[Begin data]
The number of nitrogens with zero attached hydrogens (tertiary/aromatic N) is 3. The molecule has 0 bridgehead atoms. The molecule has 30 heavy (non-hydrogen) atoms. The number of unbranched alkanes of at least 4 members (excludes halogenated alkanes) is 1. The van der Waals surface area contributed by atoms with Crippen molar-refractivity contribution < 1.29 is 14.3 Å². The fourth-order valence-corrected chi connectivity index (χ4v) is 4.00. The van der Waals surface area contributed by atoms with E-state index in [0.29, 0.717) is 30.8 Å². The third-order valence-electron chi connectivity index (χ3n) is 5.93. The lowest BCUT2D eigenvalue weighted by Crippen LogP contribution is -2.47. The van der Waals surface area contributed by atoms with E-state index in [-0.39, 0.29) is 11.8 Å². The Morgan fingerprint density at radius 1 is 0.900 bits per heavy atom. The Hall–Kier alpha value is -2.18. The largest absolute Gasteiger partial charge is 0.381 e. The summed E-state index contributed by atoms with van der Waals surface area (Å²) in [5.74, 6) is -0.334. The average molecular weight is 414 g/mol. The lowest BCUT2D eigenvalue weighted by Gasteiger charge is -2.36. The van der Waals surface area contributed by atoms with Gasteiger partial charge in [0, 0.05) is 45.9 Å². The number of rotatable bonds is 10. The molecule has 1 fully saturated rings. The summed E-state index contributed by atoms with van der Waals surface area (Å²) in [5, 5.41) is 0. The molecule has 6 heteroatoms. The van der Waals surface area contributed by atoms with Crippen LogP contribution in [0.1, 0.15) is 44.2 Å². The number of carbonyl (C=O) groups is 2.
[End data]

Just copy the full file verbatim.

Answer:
The number of nitrogens with zero attached hydrogens (tertiary/aromatic N) is 3. The molecule has 0 bridgehead atoms. The molecule has 30 heavy (non-hydrogen) atoms. The number of unbranched alkanes of at least 4 members (excludes halogenated alkanes) is 1. The van der Waals surface area contributed by atoms with Crippen molar-refractivity contribution < 1.29 is 14.3 Å². The fourth-order valence-corrected chi connectivity index (χ4v) is 4.00. The van der Waals surface area contributed by atoms with E-state index in [0.29, 0.717) is 30.8 Å². The third-order valence-electron chi connectivity index (χ3n) is 5.93. The lowest BCUT2D eigenvalue weighted by Crippen LogP contribution is -2.47. The van der Waals surface area contributed by atoms with E-state index in [-0.39, 0.29) is 11.8 Å². The Morgan fingerprint density at radius 1 is 0.900 bits per heavy atom. The Hall–Kier alpha value is -2.18. The largest absolute Gasteiger partial charge is 0.381 e. The summed E-state index contributed by atoms with van der Waals surface area (Å²) in [5.74, 6) is -0.334. The average molecular weight is 414 g/mol. The lowest BCUT2D eigenvalue weighted by Gasteiger charge is -2.36. The van der Waals surface area contributed by atoms with Gasteiger partial charge in [0, 0.05) is 45.9 Å². The number of rotatable bonds is 10. The molecule has 1 fully saturated rings. The summed E-state index contributed by atoms with van der Waals surface area (Å²) in [5, 5.41) is 0. The molecule has 6 heteroatoms. The van der Waals surface area contributed by atoms with Crippen LogP contribution in [0.1, 0.15) is 44.2 Å². The number of carbonyl (C=O) groups is 2.